RA: It's great to originate a new role, as one can be part of the creative process and allowed to give one's own input.
KM: I think if a performer has a choice they would always choose to create a role. It's a great challenge, and with the creative team Crush has, I'm really excited to see what we can come up with together. It's a great responsibility too though, to the piece and to the actors who may follow you into a role. Taking over a role has its own challenges but once that character has been laid out it does tend to become the framework for future productions and casts.
Maureen Chadwick is an incredibly talented writer having created Waterloo Road, Footballers' Wives and Bad Girls. Is Crush reminiscent of this style of genre?
SC: I think they all deal with serious issues in a more light hearted, tongue in cheek way, clever smart and very funny.
KM: I think the three shows you've mentioned all have very different feels, which is a credit to Maureen and her ability to create fresh pieces every time. I think Crush is another example of this, though being set in a school the easiest comparison to draw would no doubt be to Waterloo Road, which I think is a wonderful piece of writing. There are certain things you can do in live theatre which you can't in television, so for me though there are similarities to Waterloo Road, it's unfair to both pieces to compare them. You'll just have to come and see it for yourself!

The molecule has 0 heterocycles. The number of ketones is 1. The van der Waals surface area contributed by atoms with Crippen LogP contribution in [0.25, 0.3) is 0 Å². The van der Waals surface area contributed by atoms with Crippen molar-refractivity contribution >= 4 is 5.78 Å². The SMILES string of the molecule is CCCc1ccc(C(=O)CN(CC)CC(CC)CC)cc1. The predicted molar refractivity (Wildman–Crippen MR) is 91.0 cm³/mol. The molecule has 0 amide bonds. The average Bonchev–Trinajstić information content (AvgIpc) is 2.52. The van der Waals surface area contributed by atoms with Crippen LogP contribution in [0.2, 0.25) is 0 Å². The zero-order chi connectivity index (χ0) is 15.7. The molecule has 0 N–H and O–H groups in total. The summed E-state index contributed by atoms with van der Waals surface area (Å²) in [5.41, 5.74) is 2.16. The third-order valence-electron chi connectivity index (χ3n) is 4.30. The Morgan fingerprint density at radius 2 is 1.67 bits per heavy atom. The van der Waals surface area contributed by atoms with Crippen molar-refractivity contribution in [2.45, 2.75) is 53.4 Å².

Kath Gotts, composer of the show, did brilliant work on Bad Girls - The Musical, seemingly drawing from numerous musical styles to create the score. How would you describe the music for this show?
RA: As we have not started rehearsing yet and I have only seen the music for my two solo numbers, I can only talk about them. The first 'The Future Mothers of the Future Sons of England' is a sort of school anthem, very British and imperious, whilst the other, to me, is reminiscent of an early sixties pop song, with its tongue firmly in its cheek.
KM: The songs I've heard so far are all very different, which I love. It takes a real talent to create songs that stylistically gel together, but which all bring a different voice and feel to each scene. That's what Kath is particularly good at. My character's song - Navy Knicks - is so much fun to sing, which on a selfish level is incredibly gratifying, but I think the audience will love it too!
Crush has currently got three touring dates. Based on what you know of the production now, do you see it having a successful future?
KM: We haven't started rehearsals yet, so it may be a bit early to start giving predictions! I think when you have strong source material, as Crush does, and strong and proven creative team and performers anything is possible. When you start with the right tools you just hope for that little bit of the magic that the show and the audience create together and hope that it takes off.
RA: I would hope so, but it's too early to say, until we are in front of an audience. Putting on a new musical is a huge undertaking, so there is quite a journey ahead; though I know the show has been carefully workshopped over some years, so I am confident it will be well received. There is a fantastic team of creatives on board.
How would you entice an audience to come and see the show in three words?
KM: Laughs, fun and frolics!
SC; Beautiful, memorable, joyful.
RA: Fun, fun, fun!!
Crush runs at the Belgrade Theatre in Coventry from Friday 4 to Saturday 19 September 2015.